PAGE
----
Why I went to work Tuesday
I got the news when I was 35,000 feet up in the air on my way to New York. On my way to a big series with the Yankees, because every series in the ballpark in the Bronx feels big.
Headline: Explosions near the finish line of the Boston Marathon.
Suddenly the series with the Yankees felt small.
Watching the news coverage that night in my hotel room I couldn’t get my mind around it. Three people dead, one of them an 8-year-old, whose 6-year-old sister lost her leg in the explosion. Lives shattered, ripped apart.
The questions begin to fly through the mind — How does this happen? How could someone do such a thing? — and then heart aches for the people killed and the loved ones who are left behind to try and somehow pick up the pieces.
And so I woke up Tuesday and wondered. Why go to the ballpark tonight? For a baseball game? Who cares?
And then I thought of Jack, as passionate a baseball fan as there is. He lives in China now, but he still follows the D-backs staying up late (or is it getting up early?) to watch their games. He needs these games to stay connected to his home to stay connected to his country.
There’s Jenny in San Francisco, her body confined to a wheelchair, but her passion for the game knowing no limits. She’s always got questions about why certain decisions are made and somebody needs to get the answers.
There’s Lubo here in New York. Sure he says he’s sworn off the D-backs since the Justin Upton trade, but judging by his interest level I have my doubts about that.
And there’s a 9-year-old in Phoenix, who is trying to make sense of what he sees on the news. He loves when I send pictures of the ballparks I visit. I can’t disappoint him.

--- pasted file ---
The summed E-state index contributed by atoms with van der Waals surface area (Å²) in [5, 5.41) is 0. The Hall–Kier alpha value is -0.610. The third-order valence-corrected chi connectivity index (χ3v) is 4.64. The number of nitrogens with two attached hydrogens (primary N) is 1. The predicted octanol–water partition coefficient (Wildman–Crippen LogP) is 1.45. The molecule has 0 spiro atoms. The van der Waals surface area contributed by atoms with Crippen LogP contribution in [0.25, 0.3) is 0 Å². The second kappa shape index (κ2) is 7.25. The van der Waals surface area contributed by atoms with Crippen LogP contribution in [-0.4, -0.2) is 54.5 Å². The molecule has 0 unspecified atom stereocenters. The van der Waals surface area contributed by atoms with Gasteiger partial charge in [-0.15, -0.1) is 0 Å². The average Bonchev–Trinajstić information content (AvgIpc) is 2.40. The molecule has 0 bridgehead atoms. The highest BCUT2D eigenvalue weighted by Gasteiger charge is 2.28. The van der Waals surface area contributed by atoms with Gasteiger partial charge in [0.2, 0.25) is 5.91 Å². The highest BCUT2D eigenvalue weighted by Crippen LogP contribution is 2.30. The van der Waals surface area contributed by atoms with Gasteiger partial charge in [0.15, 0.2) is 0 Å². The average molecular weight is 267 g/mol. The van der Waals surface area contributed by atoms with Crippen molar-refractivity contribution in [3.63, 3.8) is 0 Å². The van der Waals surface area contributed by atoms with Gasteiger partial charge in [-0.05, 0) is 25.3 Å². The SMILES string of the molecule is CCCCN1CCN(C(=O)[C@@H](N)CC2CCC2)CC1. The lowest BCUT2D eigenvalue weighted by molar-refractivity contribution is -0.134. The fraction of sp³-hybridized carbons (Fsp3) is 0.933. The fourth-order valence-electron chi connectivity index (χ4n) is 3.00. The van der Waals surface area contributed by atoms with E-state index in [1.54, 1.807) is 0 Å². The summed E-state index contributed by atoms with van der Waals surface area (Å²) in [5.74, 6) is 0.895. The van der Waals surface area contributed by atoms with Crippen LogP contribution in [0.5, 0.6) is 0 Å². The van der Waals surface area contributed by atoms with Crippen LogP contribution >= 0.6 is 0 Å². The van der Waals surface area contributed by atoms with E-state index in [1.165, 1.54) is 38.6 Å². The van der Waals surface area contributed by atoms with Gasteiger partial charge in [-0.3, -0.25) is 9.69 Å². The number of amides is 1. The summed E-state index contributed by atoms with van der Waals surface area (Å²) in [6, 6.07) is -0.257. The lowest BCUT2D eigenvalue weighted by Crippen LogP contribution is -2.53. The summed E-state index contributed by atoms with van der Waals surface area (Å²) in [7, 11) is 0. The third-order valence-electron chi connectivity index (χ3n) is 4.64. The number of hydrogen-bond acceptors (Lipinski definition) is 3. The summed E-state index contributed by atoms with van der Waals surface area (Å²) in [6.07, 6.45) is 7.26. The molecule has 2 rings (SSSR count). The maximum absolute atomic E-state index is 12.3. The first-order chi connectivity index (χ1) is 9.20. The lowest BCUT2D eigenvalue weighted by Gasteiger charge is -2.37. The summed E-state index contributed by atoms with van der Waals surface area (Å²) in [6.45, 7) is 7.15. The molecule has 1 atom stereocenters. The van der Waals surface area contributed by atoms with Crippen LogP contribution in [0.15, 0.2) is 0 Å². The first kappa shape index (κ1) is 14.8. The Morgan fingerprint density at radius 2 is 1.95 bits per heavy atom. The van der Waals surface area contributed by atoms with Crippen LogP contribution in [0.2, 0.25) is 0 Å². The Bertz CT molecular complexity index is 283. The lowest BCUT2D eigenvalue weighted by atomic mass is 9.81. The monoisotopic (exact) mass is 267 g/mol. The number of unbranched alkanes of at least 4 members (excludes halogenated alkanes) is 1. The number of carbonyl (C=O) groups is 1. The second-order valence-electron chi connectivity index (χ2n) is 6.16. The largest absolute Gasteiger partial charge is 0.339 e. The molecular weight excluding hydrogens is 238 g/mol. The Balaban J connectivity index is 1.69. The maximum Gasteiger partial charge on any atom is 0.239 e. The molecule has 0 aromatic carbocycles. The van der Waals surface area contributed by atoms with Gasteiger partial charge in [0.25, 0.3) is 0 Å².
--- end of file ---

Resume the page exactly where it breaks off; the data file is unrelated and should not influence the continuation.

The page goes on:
I could go on and on.
But it reminds me again of baseball’s importance. Not because the games in and of themselves mean anything, but because of what they provide people — a way of dealing with the stresses and sometimes tragedies in their own lives.
I go to the ballpark and I talk with pitcher Ian Kennedy, who heard about the Boston bombings when his wife, Allison, called him.
“My thoughts and prayers are really, really with them,” Kennedy told me. “Allison and I prayed for them. It was all we could do.”
But it’s not all he will do, not really.
He went through his between-start routine Tuesday. He will do so again Wednesday and Thursday. There will be video study as well and scouting reports to pore over. And then, Friday, he will take the mound at Coors Field against the Rockies and give everything he has in pursuit of a victory.
Why? Because it will mean something to baseball fans. It will mean something to someone who drafted him on his Fantasy League team. Because it could bring a smile to someone’s face somewhere. Because it is a gift to be able to throw the ball like he does so he will share it with the rest of the world.
I can’t throw the ball like he can, but I have the privilege of access to places that fans cannot go. It is my job to be your eyes and ears and to provide you with information and make you smile.
No, it’s not as important as the emergency workers, who rushed to help the victims Monday. It’s not as vital as the runners, who continued to run to local Boston hospitals to donate blood in the aftermath.
But it’s my role, it’s my contribution, my one stitch in the fabric that makes up this country. It’s what I have to give and so I treat it as though it is important.
That’s why I went to work Tuesday.
And why I will again today.
Thanks for reading.